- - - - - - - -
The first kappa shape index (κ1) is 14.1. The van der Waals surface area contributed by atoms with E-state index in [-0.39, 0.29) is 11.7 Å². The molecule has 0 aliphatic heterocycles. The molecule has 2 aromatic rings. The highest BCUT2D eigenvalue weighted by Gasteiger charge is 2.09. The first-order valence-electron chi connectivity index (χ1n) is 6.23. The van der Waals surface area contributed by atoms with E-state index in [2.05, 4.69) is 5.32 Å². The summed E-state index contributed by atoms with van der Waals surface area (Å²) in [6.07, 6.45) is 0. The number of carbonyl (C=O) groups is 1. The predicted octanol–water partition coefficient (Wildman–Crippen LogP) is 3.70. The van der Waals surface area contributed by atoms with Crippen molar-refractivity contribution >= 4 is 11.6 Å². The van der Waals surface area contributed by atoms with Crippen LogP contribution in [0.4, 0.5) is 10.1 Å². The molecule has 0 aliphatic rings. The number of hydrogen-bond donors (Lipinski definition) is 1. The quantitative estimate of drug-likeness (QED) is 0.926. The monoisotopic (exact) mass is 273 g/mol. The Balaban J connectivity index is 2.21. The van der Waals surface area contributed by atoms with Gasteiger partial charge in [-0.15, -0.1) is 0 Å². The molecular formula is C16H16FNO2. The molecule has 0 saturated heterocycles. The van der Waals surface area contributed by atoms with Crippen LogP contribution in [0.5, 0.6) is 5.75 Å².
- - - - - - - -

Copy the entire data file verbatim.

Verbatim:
The first kappa shape index (κ1) is 14.1. The van der Waals surface area contributed by atoms with E-state index in [-0.39, 0.29) is 11.7 Å². The molecule has 0 aliphatic heterocycles. The molecule has 2 aromatic rings. The highest BCUT2D eigenvalue weighted by Gasteiger charge is 2.09. The first-order valence-electron chi connectivity index (χ1n) is 6.23. The van der Waals surface area contributed by atoms with E-state index in [2.05, 4.69) is 5.32 Å². The summed E-state index contributed by atoms with van der Waals surface area (Å²) in [6.07, 6.45) is 0. The number of carbonyl (C=O) groups is 1. The predicted octanol–water partition coefficient (Wildman–Crippen LogP) is 3.70. The van der Waals surface area contributed by atoms with Crippen molar-refractivity contribution >= 4 is 11.6 Å². The van der Waals surface area contributed by atoms with Crippen LogP contribution in [0.4, 0.5) is 10.1 Å². The molecule has 0 aliphatic rings. The number of hydrogen-bond donors (Lipinski definition) is 1. The quantitative estimate of drug-likeness (QED) is 0.926. The monoisotopic (exact) mass is 273 g/mol. The Balaban J connectivity index is 2.21. The van der Waals surface area contributed by atoms with Gasteiger partial charge in [-0.15, -0.1) is 0 Å². The molecular formula is C16H16FNO2. The molecule has 0 saturated heterocycles. The van der Waals surface area contributed by atoms with Crippen LogP contribution in [0.5, 0.6) is 5.75 Å².